Evidence shows that the growth of air pollutants – as well as rising temperatures, increased rain and flooding – connect breast cancer with climate change.
Most cases of breast cancer are related to environmental causes. When we talk about climate change, we must not forget this part of the story.
Tamoxifen can reduce some women's risk of getting breast cancer, so why are so many reluctant to use it?
Rugrats can seriously mess you up.
Having children is linked to a greater risk of heart attacks and stroke, but kids aren't completely bad for your health.
Pain medication such as oxycodone often helps cancer patients deal with intense pain after treatment, but it also can lead to abuse.
The opioid epidemic has hit parts of Appalachia very hard' places where cancer rates are high. Many patients are surviving cancer treatment only to become addicted.
The science isn’t clear on whether organic foods can lower your risk of cancer. But eating plenty of fruit and veg – however it’s grown – can reduce your risk.
The participants who chose more organically grown foods over 4.5 years had slightly lower rates of cancer. But it doesn't necessarily mean one thing caused the other.
There are lots of ways to support a friend through breast cancer. Sharing the journey is key, studies suggest.
People across the country show their support for breast cancer patients and survivors by wearing pink and raising money each October. A recent study of patients suggests ways to help all year.
Men, who are arguably the least risk-aware when it comes to breast cancer, are largely overlooked in awareness material, and remain ill-informed.
There are now hundreds of genetic tests that claim to predict the risk of various diseases. All that’s needed is a few drops of blood.
Individuals who carry the breast cancer genes _BRCA1_ or _BRCA2_ are often unaware of the fact. That suggests that physicians need a new way to apply DNA-based screens to identify those at risk.
Surviving breast cancer has been the biggest treatment goal until recent years, when attention began to turn to surviving well, as these three women appear to be.
While more women than ever are surviving breast cancer, they often do so with bad side effects. Studies are showing that physical therapy early in the post-treatment phase can help.
Breast cancer is more survivable than ever. Strength training is a key to helping women survive well.
Breast cancer, once a death sentence, now has a survival rate of more than 90 percent. This means that millions of women suffer effects of treatment. Recent research shows ways to overcome them.
Breast cancer type 1 (BRCA1) is a human tumor suppressor gene, found in all humans. Its protein, also called by the synonym BRCA1, is responsible for repairing DNA.
Mutations in BRCA genes are linked to the early onset of breast and ovarian cancers. But the effect of most mutations is unclear. Now new research can distinguish harmless from dangerous mutations.
Many people associate the word cancer with major illness or death.
Labelling very low-risk conditions as cancers can cause unnecessary anxiety and lead to overtreatment.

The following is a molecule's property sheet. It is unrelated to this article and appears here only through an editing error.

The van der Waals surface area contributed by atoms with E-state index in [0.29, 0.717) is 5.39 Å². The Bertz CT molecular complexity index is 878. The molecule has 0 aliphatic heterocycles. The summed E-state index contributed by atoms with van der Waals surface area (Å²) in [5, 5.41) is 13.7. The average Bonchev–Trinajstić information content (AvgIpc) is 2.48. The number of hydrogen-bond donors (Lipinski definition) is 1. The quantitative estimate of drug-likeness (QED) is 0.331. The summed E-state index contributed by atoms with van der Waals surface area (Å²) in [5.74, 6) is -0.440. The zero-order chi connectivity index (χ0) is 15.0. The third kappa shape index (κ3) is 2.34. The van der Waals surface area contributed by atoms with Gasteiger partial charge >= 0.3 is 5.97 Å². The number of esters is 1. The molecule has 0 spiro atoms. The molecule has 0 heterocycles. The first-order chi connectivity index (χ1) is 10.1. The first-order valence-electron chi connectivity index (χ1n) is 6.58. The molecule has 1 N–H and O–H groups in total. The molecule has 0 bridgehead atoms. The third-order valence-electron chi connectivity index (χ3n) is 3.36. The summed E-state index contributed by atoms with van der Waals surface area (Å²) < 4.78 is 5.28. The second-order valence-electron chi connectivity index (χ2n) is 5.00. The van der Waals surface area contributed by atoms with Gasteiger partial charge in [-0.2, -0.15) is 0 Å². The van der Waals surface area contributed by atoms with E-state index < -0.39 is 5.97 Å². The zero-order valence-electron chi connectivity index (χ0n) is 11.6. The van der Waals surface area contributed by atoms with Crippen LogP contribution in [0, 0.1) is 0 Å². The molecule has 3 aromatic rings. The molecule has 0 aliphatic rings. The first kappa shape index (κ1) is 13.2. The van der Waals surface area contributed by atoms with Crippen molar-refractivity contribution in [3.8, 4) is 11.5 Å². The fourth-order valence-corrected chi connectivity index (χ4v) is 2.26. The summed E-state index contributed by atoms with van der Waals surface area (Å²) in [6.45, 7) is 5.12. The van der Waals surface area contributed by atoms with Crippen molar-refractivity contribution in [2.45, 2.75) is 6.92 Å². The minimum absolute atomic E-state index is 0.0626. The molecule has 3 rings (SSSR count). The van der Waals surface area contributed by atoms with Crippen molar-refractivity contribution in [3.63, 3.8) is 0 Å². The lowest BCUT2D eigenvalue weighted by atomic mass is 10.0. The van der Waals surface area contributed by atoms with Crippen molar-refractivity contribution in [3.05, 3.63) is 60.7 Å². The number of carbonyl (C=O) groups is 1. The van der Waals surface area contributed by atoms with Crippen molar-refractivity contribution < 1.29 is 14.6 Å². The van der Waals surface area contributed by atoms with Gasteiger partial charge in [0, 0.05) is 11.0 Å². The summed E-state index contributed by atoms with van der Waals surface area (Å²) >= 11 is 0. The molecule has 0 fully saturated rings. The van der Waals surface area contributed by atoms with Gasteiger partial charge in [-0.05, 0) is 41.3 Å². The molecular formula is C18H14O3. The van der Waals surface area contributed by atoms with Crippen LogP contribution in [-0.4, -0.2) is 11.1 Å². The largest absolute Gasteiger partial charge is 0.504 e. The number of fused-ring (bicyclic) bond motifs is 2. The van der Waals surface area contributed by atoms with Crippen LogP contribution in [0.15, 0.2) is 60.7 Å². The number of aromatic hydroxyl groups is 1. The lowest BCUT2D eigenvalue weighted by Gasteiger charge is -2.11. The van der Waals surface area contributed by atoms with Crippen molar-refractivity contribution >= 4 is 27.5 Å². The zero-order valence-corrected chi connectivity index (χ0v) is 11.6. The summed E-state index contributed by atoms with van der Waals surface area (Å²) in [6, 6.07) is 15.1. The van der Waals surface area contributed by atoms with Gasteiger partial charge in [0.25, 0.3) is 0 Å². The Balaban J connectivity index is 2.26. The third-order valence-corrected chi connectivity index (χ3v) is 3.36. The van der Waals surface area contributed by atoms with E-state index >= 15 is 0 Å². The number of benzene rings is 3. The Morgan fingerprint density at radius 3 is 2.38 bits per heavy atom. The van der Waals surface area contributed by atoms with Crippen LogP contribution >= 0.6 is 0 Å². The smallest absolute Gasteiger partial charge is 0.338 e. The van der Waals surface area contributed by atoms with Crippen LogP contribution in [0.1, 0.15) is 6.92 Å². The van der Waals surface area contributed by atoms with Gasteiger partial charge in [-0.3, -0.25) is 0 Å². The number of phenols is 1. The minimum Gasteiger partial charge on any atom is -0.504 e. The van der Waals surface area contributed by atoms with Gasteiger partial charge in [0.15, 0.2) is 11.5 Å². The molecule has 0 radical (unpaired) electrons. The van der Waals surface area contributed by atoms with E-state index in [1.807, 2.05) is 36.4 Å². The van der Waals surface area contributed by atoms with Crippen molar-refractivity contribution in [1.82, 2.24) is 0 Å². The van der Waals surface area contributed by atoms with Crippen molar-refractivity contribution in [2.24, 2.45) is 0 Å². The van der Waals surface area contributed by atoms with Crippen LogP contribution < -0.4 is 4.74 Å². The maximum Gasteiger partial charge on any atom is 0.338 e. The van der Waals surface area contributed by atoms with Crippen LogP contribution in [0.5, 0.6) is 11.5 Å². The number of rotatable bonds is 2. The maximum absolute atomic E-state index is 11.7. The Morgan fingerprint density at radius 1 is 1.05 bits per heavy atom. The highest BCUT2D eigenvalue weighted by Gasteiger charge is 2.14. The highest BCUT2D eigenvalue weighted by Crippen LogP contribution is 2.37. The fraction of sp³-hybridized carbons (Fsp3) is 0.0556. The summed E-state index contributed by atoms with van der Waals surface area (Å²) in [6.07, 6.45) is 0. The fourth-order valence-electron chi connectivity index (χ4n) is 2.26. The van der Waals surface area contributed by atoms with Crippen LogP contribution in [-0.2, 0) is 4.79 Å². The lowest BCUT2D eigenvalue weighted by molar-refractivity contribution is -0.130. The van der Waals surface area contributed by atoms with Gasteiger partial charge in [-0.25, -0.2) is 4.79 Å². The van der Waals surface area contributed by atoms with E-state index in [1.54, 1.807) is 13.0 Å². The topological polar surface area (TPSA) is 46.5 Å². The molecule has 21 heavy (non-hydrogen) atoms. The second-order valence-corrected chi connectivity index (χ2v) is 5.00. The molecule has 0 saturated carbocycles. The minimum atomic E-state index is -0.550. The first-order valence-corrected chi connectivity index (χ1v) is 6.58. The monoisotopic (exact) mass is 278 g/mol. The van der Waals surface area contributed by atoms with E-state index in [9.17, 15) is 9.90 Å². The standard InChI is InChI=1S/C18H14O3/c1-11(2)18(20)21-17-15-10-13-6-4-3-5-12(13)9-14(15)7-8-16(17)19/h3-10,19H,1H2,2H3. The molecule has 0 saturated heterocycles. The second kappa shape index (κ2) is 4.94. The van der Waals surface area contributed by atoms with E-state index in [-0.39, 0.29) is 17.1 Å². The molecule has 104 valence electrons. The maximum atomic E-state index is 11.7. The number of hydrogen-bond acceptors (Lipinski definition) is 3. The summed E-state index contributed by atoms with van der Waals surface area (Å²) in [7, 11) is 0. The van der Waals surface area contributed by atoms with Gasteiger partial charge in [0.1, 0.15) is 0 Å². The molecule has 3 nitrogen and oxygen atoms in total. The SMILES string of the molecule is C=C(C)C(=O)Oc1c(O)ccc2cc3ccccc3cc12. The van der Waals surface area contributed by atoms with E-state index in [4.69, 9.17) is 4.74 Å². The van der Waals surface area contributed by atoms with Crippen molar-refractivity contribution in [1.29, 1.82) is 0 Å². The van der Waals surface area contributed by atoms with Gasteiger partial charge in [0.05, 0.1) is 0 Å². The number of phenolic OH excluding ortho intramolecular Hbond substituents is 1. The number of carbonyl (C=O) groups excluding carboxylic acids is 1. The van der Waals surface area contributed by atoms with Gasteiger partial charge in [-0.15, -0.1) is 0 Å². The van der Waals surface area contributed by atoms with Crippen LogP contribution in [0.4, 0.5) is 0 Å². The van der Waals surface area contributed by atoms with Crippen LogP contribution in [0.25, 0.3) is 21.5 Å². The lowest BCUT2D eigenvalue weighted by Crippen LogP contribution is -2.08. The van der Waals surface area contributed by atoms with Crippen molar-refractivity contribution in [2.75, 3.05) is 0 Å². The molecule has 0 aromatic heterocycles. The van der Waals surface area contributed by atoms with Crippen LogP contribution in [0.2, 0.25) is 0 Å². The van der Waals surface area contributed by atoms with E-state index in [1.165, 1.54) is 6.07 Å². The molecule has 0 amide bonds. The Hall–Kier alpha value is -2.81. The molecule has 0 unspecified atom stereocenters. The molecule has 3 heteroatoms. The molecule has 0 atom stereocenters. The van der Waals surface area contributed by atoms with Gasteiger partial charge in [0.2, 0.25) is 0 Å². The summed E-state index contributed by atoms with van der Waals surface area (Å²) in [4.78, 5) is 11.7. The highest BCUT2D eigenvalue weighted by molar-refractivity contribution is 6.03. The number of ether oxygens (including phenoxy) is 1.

New research shows the risk of lung cancer slowly increases five to 10 years after a breast radiation treatment; a form of brachytherapy developed in Canada is the safest treatment to reduce this risk.
New research reveals the risks of lung cancer after breast cancer radiotherapy and identifies the best treatment to reduce these risks.
Breast cancer tumours behave, and are treated, differently.
Headlines that 70% of women with breast cancer don't need chemo need to be heeded with caution: it's a very specific (but substantial) subtype that was studied.
We only know if a cancer has been cured in hindsight.
Photo by Kaylee Eden on Unsplash
A cancer is in remission when it can no longer be detected. But we only say it's cured when it hasn't come back for a certain time – and that differs for different cancers.
Unfortunately, there is no net benefit-ometer for breast cancer screening.
Exposure to omega-3 fatty acids during a child’s early years may play a role in reducing breast cancer risk later in life.
New research suggests omega-3s from seafood to be more effective at reducing breast cancer risk than those from plant-based sources.
Most doctors and nurses agree exercise is beneficial but don’t routinely prescribe exercise as part of their patients’ cancer treatment plan.
Photo credit: Exercise Oncology Team at Australian Catholic University
Historically the advice to cancer patients was to rest and avoid activity. We now know this advice may be harmful to patients, and that every person with cancer would benefit from exercise medicine.
Genetic testing for breast cancer gene mutations is now available. But it could lead to over treatment.
A genetics testing company recently won approval from the FDA to market a test that can identify a breast cancer gene mutation. But what are women supposed to do with that information? There's risk involved.
Many people aren’t aware of the long-term risks alcohol poses to health.
The growing list of alcohol-related diseases includes bowel cancers, mouth and oesophageal cancers, breast cancers, heart disease, respiratory infections and mental health problems.